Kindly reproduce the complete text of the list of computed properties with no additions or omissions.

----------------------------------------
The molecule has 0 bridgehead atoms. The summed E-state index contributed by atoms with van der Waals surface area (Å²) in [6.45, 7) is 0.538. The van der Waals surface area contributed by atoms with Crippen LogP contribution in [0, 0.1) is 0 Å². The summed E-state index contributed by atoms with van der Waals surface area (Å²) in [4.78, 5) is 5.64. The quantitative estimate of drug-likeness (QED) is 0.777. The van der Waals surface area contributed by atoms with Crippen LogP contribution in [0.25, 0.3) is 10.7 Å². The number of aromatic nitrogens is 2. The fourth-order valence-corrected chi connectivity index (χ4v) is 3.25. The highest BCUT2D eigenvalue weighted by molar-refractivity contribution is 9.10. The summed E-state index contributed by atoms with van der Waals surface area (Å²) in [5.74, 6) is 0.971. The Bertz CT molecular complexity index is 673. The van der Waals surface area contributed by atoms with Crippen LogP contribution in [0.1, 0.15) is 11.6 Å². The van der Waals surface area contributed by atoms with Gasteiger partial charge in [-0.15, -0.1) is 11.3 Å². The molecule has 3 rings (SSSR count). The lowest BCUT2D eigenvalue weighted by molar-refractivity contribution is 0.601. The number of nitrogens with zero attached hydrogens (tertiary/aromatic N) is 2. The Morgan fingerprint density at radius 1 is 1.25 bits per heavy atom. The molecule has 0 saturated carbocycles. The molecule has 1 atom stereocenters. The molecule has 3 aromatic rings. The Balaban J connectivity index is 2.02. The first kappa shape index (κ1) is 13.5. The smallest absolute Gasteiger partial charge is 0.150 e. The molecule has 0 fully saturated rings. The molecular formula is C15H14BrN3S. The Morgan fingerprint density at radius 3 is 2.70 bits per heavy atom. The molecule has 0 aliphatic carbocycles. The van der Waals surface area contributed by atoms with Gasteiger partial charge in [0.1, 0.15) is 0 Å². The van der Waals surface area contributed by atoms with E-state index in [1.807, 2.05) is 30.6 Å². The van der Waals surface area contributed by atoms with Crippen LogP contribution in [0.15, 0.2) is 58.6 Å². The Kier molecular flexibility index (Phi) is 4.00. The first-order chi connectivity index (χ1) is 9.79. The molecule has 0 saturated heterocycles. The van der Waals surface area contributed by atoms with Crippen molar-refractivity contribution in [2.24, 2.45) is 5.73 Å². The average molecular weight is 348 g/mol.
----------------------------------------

The molecule has 0 bridgehead atoms. The summed E-state index contributed by atoms with van der Waals surface area (Å²) in [6.45, 7) is 0.538. The van der Waals surface area contributed by atoms with Crippen LogP contribution in [0, 0.1) is 0 Å². The summed E-state index contributed by atoms with van der Waals surface area (Å²) in [4.78, 5) is 5.64. The quantitative estimate of drug-likeness (QED) is 0.777. The van der Waals surface area contributed by atoms with Crippen LogP contribution in [0.25, 0.3) is 10.7 Å². The number of aromatic nitrogens is 2. The fourth-order valence-corrected chi connectivity index (χ4v) is 3.25. The highest BCUT2D eigenvalue weighted by molar-refractivity contribution is 9.10. The summed E-state index contributed by atoms with van der Waals surface area (Å²) in [5.74, 6) is 0.971. The Bertz CT molecular complexity index is 673. The van der Waals surface area contributed by atoms with Crippen LogP contribution in [0.1, 0.15) is 11.6 Å². The van der Waals surface area contributed by atoms with Gasteiger partial charge in [-0.15, -0.1) is 11.3 Å². The molecule has 3 rings (SSSR count). The lowest BCUT2D eigenvalue weighted by molar-refractivity contribution is 0.601. The number of nitrogens with zero attached hydrogens (tertiary/aromatic N) is 2. The Morgan fingerprint density at radius 1 is 1.25 bits per heavy atom. The molecule has 0 saturated carbocycles. The molecule has 1 atom stereocenters. The molecule has 3 aromatic rings. The Balaban J connectivity index is 2.02. The first kappa shape index (κ1) is 13.5. The smallest absolute Gasteiger partial charge is 0.150 e. The molecule has 0 fully saturated rings. The molecular formula is C15H14BrN3S. The Morgan fingerprint density at radius 3 is 2.70 bits per heavy atom. The molecule has 0 aliphatic carbocycles. The van der Waals surface area contributed by atoms with Gasteiger partial charge in [0.1, 0.15) is 0 Å². The van der Waals surface area contributed by atoms with E-state index in [1.807, 2.05) is 30.6 Å². The van der Waals surface area contributed by atoms with Crippen LogP contribution in [0.15, 0.2) is 58.6 Å². The Kier molecular flexibility index (Phi) is 4.00. The first-order chi connectivity index (χ1) is 9.79. The molecule has 0 saturated heterocycles. The van der Waals surface area contributed by atoms with Crippen molar-refractivity contribution in [2.24, 2.45) is 5.73 Å². The average molecular weight is 348 g/mol.